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Portsmouth

Above Average
4 (12.9%)
Average
7 (22.6%)
Below Average
20 (64.5%)

Total Members Voted: 16

Author Topic: Portsmouth  (Read 35196 times)

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Offline Dave Warren

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Re: Portsmouth
« Reply #25 on: Jul 29, 2009, 04:40 »
Leave it to me to have to get this thing back on topic, like always.......... :D

White House spokesman Benjamin LaBolt said Tuesday that "the president remains fully committed to ensuring that the United States maintains domestic uranium enrichment technology and the capacity to meet our nuclear energy needs and national security priorities." But he added that the USEC technology "is not commercially viable today, according to an independent engineering review, and therefore not eligible for DOE's loan guarantee program at this time." He said the administration thinks the technology "holds promise."


Offline PWHoppe

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Re: Portsmouth
« Reply #26 on: Jul 29, 2009, 09:41 »
Leave it to me to have to get this thing back on topic, like always.......... :D

BWAHAHAHA! Dave you kill me.

It is very unfortunate that the loans will not happen. Maybe they will relocate the work to another facility? ??? ::)
If a chicken and a half can lay an egg and a half in a day and a half, how many days will it take a grasshopper with a rubber foot to kick a hole in a tin can?

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Offline Dave Warren

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Re: Portsmouth
« Reply #27 on: Jul 30, 2009, 07:45 »
STAYING ON TOPIC.....AS USUAL

The Department of Energy announced today that it will further expand and accelerate cleanup efforts of cold-war era contamination at the Portsmouth site in Piketon, Ohio – an investment worth about $150 to $200 million per year for the next four years that is expected to create 800 to 1000 new jobs. At the same time, the Department has encouraged USEC to withdraw its application for loan guarantee funding
for the American Centrifuge Plant in Piketon. This would allow USEC to work over the next 12-18 months to continue research, development, and testing to resolve the technology issues facing ACP without hurting the chances of USEC to secure approval for a loan guarantee in the future.
“While we believe USEC needs time to develop its technology and demonstrate that it can be deployed at a commercial scale, we’re moving forward with other investments that will create good, high-paying jobs in the community,” said Energy Secretary Steven Chu.
“USEC will have another chance to resubmit their application if they can overcome the technical and financial hurdles, but in the meantime we’ll put more people to work in the environmental cleanup effort.” The Department of Energy has worked closely with USEC since the Obama
Administration took office to evaluate their loan application. The Department sees promise in the ACP technology a next generation uranium enrichment technology, but DOE’s technical and financial review indicates the project is not yet ready to move to commercial scale operations and therefore USEC’s application would likely not meet the legal requirements of the 2005 EPACT statute and the subsequent Title 17 loan guarantee regulations. Therefore, the Department is offering up to $45 million over the next 18 months to support ongoing ACP research and development activities. Should USEC accept this offer, it would allow them to continue operations, maintenance, and research activities at Piketon and Oak Ridge, and give USEC additional time to strengthen the technical and financial aspects of the application should USEC decide to resubmit it.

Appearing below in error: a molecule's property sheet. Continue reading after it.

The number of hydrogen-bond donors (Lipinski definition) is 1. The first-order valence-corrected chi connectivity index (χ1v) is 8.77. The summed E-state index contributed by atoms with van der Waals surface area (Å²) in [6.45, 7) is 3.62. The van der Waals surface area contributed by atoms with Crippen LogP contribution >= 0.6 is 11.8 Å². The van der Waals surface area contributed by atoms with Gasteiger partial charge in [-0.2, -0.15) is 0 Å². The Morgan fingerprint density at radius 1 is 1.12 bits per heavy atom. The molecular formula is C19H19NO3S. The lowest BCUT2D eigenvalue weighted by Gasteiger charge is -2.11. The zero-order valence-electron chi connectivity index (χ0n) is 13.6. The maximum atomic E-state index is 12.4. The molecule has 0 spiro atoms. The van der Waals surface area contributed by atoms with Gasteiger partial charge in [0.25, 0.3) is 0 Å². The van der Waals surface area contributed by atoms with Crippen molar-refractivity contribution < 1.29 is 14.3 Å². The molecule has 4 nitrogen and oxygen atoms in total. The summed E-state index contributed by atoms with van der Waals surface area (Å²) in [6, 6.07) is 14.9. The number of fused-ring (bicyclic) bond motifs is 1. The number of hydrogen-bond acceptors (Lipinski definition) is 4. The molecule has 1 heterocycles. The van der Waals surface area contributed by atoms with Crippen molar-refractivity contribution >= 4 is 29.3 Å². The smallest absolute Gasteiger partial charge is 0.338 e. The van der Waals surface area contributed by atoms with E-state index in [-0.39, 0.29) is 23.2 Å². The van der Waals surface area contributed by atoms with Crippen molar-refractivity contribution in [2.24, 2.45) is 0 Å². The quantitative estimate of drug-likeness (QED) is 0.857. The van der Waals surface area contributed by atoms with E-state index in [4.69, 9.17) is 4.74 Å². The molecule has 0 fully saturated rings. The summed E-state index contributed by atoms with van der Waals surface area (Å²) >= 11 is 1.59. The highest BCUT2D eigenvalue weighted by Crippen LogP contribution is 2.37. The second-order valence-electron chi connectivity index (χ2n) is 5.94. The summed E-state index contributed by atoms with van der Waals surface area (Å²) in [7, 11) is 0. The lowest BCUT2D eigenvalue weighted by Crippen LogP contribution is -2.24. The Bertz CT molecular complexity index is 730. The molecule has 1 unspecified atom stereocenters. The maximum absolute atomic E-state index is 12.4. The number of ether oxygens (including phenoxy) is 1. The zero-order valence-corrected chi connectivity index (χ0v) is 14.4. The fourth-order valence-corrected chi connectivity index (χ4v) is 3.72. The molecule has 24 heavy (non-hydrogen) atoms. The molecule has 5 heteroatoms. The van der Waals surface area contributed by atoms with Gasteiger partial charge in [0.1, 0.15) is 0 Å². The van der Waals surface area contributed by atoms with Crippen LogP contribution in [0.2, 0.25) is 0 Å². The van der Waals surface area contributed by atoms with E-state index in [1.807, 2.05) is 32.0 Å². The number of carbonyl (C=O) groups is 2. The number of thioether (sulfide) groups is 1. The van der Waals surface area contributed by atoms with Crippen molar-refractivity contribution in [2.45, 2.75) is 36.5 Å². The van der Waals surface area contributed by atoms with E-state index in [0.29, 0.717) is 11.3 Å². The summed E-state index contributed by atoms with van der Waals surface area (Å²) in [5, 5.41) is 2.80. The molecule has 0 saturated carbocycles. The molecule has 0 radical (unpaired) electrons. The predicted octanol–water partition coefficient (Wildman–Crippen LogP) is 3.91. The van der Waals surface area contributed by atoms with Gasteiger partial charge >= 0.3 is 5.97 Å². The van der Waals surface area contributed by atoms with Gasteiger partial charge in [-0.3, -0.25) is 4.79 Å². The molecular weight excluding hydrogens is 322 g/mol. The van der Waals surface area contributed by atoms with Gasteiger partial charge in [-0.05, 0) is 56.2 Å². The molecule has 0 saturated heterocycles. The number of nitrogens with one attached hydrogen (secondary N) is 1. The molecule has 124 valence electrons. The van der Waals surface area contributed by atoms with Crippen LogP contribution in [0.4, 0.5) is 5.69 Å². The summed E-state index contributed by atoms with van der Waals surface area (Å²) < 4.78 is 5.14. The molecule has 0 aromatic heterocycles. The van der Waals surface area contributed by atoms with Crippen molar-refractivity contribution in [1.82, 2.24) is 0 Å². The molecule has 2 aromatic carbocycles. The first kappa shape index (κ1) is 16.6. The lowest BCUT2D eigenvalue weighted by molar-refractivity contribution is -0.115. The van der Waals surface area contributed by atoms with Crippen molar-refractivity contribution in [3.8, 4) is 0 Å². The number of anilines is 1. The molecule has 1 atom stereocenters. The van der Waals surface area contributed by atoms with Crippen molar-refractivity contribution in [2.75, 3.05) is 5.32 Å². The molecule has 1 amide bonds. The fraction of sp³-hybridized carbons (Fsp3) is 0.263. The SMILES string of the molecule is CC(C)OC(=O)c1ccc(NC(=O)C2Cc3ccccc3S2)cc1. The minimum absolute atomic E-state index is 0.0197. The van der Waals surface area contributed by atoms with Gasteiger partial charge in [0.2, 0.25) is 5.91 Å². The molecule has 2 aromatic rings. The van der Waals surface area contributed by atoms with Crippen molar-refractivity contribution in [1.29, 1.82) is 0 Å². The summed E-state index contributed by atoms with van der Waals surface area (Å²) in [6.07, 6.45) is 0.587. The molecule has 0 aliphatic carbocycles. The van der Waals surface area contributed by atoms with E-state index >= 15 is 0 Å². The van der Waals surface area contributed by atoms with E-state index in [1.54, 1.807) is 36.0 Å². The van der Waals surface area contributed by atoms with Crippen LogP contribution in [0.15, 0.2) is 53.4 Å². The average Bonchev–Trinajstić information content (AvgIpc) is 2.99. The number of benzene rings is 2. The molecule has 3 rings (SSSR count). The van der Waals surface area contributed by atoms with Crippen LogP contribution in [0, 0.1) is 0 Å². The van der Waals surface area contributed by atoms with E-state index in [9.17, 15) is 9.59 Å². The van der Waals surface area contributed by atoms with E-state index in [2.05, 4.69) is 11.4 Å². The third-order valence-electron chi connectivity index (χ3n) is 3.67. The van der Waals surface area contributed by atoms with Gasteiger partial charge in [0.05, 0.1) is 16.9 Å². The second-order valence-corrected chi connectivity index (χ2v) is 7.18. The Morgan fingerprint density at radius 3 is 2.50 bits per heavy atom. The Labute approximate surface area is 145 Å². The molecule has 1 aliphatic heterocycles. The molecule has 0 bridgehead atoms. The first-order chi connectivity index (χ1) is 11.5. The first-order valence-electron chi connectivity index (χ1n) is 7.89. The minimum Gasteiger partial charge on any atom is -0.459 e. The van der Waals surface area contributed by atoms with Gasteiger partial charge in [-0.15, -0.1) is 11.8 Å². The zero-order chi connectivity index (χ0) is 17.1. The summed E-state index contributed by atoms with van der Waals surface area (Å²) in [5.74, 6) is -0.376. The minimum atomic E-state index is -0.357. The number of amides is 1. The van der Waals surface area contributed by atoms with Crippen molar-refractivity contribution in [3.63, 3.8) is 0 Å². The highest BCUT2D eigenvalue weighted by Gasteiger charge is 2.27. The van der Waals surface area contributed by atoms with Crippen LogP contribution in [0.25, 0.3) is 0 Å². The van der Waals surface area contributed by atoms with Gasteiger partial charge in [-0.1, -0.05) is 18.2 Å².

The $150 to $200 million investment in environmental cleanup at Piketon is in addition to the $118 million provided through the President’s American Recovery and Reinvestment Act. The new investment will be funded by providing excess uranium from the Department’s existing stockpiles in exchange for services. This uranium is in excess of what the U.S. government needs and can be safely enriched for civilian nuclear
power production, helping to meet our country’s energy needs while supporting important cleanup activities. The Department of Energy has used an exchange of excess uranium in a number of instances to pay for needed services.
“The Cold War left a legacy of environmental contamination at Piketon,” said Secretary Chu. “Today’s announcement means that the United States will be using another remnant of that era – excess uranium stockpiles – to fund the cleanup, while creating new jobs and helping the nation meet our energy needs. It represents the best path forward.”
The 800 to 1000 new jobs created by today’s announcement will more than offset any job losses among the current 750 workers at ACP, many of whom will be able to either continue their work at ACP or be hired as part of the expanded cleanup effort. If USEC does not withdraw the application, the Department will likely take formal action on it soon. USEC’s other activities, especially the ongoing operations of the Highly
Enriched Uranium agreement with Russia and the reliable uranium enrichment operations at Paducah, should not be affected by this decision. The HEU agreement remains a critical national security priority and provides attractive financial returns for USEC.
Likewise, the Paducah operations have a useful life of another 5-10 years and should continue without interruption.

Offline Marlin

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Re: Portsmouth
« Reply #28 on: Jul 30, 2009, 08:45 »
STAYING ON TOPIC.....AS USUAL

The Department of Energy announced today that it will further expand and accelerate cleanup efforts of cold-war era contamination at the Portsmouth site in Piketon, Ohio – an investment worth about $150 to $200 million per year for the next four years that is expected to create 800 to 1000 new jobs. At the same time, the Department has encouraged USEC to withdraw its application for loan guarantee funding
for the American Centrifuge Plant in Piketon. This would allow USEC to work over the next 12-18 months to continue research, development, and testing to resolve the technology issues facing ACP without hurting the chances of USEC to secure approval for a loan guarantee in the future.
“While we believe USEC needs time to develop its technology and demonstrate that it can be deployed at a commercial scale, we’re moving forward with other investments that will create good, high-paying jobs in the community,” said Energy Secretary Steven Chu.
“USEC will have another chance to resubmit their application if they can overcome the technical and financial hurdles, but in the meantime we’ll put more people to work in the environmental cleanup effort.” The Department of Energy has worked closely with USEC since the Obama